I don't know. The shot where Bruce swims by the Orca (as seen from atop the crow's nest) gives you a sense of how fucking HUGE that shark really is, and the fact that he hardly moves as he goes by makes him look more majestic. The sequences where the shark's fin powers through the water without effort makes the strength and power of the shark much more impressive.

If it was CG'd, it would be jerky and, OK, realistic, but that's NOT what was intended, I think....




vader100 -> RE: Excellence in Practical Effects (5/4/2012 11:25:19 AM)


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ORIGINAL: darthbane


quote:

ORIGINAL: DancingClown


quote:

ORIGINAL: darthbane

However seeing Robert Shaw bitten in half by a puppet could have been improved had CGI been available.


No fucking way. That scene is horrifying. Having a fake CGI shark would be no more effective than having a fake practical shark. Most of the horror comes from the fact that we love Quint and don't want him to die, how he's having what he described so graphically before happen to him now. That and Robert Shaw's performance. That scene is far more effective than any of the death scenes in Deep Blue Sea with their 'improved' effects.



I know I should really stop digging this hole, but...

Yes Quint's death is a brilliant scene, and both Shaw and Spielberg do an amazing job with limited effects. My argument is that if CGI had been available at the time, Spielberg would have used it and he would have the skills it make it look brilliant


Because he used CGI to such good effect in Indy 4 didn't he? The shark works perfectly. What do people want from it, facial expressions?

The works on the LOTR with the "bigatures" and perspective filming were far better than any of the CGI effects, Gollum excepted.





superdan -> RE: Excellence in Practical Effects (5/4/2012 11:36:56 AM)


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ORIGINAL: st3veebee

Oh before I forget: Audrey 2 in TLSoH is still fantastic.


Agreed. Amazing bit of work.

I think the only thing that matters is whether the effect is convincing or not, regardless of it's source. Taking Jurassic Park as the OP's example, the animatronic Rex works great, the animatronic Brachiosaur not so much. The CGI Rex/Velociraptor bit at the end still looks great, the bit with the raptors in the kitchen not so much. It's not an either/or thing for me, though like Del Toro and Ridley I prefer to see practical effects used as much as possible as I personally think it's more convincing (both to look at and in the way actors interact with them).




NCC1701A -> RE: Excellence in Practical Effects (5/4/2012 11:37:35 AM)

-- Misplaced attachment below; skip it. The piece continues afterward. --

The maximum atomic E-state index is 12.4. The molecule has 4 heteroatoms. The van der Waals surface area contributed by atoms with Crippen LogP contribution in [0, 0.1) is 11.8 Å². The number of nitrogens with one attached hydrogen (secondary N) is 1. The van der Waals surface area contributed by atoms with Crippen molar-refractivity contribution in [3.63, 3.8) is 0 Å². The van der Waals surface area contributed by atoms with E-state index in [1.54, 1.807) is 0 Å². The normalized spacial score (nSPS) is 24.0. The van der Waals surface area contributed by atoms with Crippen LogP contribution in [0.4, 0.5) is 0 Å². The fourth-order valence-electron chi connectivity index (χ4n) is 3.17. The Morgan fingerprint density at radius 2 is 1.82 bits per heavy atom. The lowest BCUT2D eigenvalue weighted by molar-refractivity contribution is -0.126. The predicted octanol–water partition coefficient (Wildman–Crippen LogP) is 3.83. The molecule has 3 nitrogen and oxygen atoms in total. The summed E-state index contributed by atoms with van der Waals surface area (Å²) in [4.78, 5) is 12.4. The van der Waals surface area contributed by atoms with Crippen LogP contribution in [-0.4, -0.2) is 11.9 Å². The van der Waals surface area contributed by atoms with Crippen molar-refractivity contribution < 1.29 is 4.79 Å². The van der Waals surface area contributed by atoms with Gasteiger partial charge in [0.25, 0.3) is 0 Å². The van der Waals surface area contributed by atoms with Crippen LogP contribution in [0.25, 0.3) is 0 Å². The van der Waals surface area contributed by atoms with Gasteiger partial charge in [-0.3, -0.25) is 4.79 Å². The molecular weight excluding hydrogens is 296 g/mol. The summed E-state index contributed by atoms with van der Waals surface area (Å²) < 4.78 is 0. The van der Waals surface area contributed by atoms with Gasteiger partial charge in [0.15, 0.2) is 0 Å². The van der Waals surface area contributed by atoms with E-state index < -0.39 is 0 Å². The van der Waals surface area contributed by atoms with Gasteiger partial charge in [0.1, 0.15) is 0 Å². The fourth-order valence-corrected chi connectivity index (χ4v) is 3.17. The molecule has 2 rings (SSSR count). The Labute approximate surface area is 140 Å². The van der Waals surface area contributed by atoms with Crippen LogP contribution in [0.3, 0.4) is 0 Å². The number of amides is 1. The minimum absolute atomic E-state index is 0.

Has people have said CGI sharks just don't work. How can you be scared of some thing that looks like it has been done in a computer. I have to say that I do like Bruce the Shark and thank god that Spielberg is not like Geroge Lucas  who is busy marking  the Star wars  original trilogy look like the prequel trilogy. Jaws really would suck with a badly done CGI shark. 




superdan -> RE: Excellence in Practical Effects (5/4/2012 11:38:47 AM)


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ORIGINAL: NCC1701A

Has people have said CGI sharks just don't work. How can you be scared of some thing that looks like it has been done in a computer. I have to say that I do like Bruce the Shark and thank god that Spielberg is not like Geroge Lucas  who is busy marking  the Star wars  original trilogy look like the prequel trilogy. Jaws really would suck with a badly done CGI shark. 


Fair point, Jaws' Bruce looks better than the CGI sharks in Deep Blue Sea (and is far more terrifying).




OPEN YOUR EYES -> RE: Excellence in Practical Effects (5/4/2012 11:40:08 AM)

The CGI Sharks in deep blue sea are pretty terrifying imo.




UTB -> RE: Excellence in Practical Effects (5/4/2012 11:43:23 AM)


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ORIGINAL: OPEN YOUR EYES

The CGI Sharks in deep blue sea are pretty terrifying imo.


I think its inconsistent. Some of the CGI is immense and other parts are fucking awful. You can see where they've spent more time in one scene than they have elsewhere.

The scene where a particular actor gets eaten after a stirring speech is laughable - his whole body is CG and his hands are blocks, like a GTA game or something.




OPEN YOUR EYES -> RE: Excellence in Practical Effects (5/4/2012 11:45:47 AM)


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ORIGINAL: UTB


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ORIGINAL: OPEN YOUR EYES

The CGI Sharks in deep blue sea are pretty terrifying imo.


I think its inconsistent. Some of the CGI is immense and other parts are fucking awful. You can see where they've spent more time in one scene than they have elsewhere.

The scene where a particular actor gets eaten after a stirring speech is laughable - his whole body is CG and his hands are blocks, like a GTA game or something.


Maybe I'm thinking of the (terrifying) scenes instead of the thing itself,If that makes any sense.[&:]